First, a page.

Is a Job “Vacant” When the Employee is On Leave and Unlikely to Return?

  • Nov 19, 2019
  • ADA
  • Dennis J. Merley

When the Americans With Disabilities Act (ADA) says that accommodation includes transfer to an existing vacancy, does the term “vacancy” apply when a job is open because the employee is on FMLA and unlikely to return?

Marcus Maxwell worked as a Class B Truck Driver for Washington County, Mississippi. He hurt his ankle getting out of a truck but continued working sporadically while undergoing surgeries on the injured ankle.   Eventually, he was released to work light duty but was told there were no light duty jobs available. After being upgraded to “medium duty” work, Maxwell again was told that there were no openings into which he could be transferred.

An Open Question

Thereafter, Maxwell sought to renew his Commercial Driver’s License (“CDL”) with the Department of Transportation but failed the medical exam due to “medications.” He reported this to the company, who promptly terminated him in a letter stating that since he no longer had a valid CDL he could not drive for them, and since there were no other job available, he would be terminated.

Maxwell sued in federal court under the ADA for failure to accommodate, noting that while he was being told there were no openings, an employee (Walsh Wigfall) in another department was on FMLA leave due to a foot ailment.  Wigfall apparently was unable to work without wearing very expensive special shoes that he could not afford.  The Country tried to convince him to buy the shoes and thought insurance might pay part of the cost.  A supervisor even offered to loan him money for the purchase.  Wigfall resisted, so when his FMLA leave ended the County fired him for failure to return from a leave.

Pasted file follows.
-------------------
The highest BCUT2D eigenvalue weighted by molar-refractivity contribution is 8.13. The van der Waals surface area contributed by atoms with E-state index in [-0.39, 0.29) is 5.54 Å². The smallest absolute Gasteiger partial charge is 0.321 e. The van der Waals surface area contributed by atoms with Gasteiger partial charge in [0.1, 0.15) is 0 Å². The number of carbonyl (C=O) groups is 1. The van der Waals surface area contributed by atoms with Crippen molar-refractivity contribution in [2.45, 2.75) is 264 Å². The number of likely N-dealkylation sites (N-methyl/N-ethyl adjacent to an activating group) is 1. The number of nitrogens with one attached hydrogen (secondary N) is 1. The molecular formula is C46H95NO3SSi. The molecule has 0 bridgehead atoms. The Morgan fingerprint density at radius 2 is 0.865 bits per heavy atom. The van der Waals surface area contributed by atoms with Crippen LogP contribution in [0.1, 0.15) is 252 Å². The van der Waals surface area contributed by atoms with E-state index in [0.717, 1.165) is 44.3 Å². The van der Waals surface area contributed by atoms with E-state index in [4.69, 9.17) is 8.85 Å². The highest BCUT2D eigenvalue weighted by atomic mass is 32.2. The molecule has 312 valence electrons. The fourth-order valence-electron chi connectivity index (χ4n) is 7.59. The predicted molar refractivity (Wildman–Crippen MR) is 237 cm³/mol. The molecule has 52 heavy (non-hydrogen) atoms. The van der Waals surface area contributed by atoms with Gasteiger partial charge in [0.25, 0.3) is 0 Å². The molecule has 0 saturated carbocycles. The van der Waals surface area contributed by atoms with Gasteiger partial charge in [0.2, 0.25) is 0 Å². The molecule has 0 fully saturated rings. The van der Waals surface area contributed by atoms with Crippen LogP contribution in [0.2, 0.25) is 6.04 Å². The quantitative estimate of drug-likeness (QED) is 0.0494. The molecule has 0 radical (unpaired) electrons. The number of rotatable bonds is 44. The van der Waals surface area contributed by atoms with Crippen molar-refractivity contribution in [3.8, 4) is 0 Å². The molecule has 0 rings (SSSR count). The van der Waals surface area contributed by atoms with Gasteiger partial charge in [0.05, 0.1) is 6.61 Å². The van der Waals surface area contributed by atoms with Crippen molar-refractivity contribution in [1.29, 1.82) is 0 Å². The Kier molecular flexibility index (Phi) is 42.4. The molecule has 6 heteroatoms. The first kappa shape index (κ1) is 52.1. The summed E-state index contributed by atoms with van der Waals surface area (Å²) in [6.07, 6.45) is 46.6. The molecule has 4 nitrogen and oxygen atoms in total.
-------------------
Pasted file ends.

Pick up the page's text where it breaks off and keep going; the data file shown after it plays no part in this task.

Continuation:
A Clear Understanding

Maxwell contended that it was “clear” that Wigfall would not be returning and that the County therefore should have transferred him to Wigfall’s job.  The court disagreed, noting that “[a] position is not considered vacant if the employer has a legitimate reason, unrelated to the employee’s disability, for reserving the position for others.”

The court pointed out that Wigfall’s FMLA leave extended for more than a month after Maxwell’s termination and for three months after Maxwell requested reassignment.  While it may have been “clear” that Wigfall would not come back, it was not certain. Wigfall continued talking to the County about his treatment right up until the end of his leave and never actually provided definitive word on whether he would return. Indeed, he could have changed his mind at the last second and purchased the shoes permitting him to work.

The Court concluded that an employer need not preemptively terminate an employee on leave just to accommodate a disabled co-worker, and that the employee’s position should not be considered open even though it seems likely that the incumbent will not be returning.  Maxwell’s claim was therefore dismissed.

Bottom Line

The Court declined to decide whether the outcome might have been different had the employer known definitively (e.g. with a doctor certifying a permanent disability) that Wigfall would not return.  That could be a closer case.

Nevertheless, this decision is useful in instructing employers that while there is any chance that an employee might return from a FMLA (or other) leave, that employee’s job is not considered open with respect to the obligation under the ADA to consider transfer to an existing vacancy as a possible accommodation.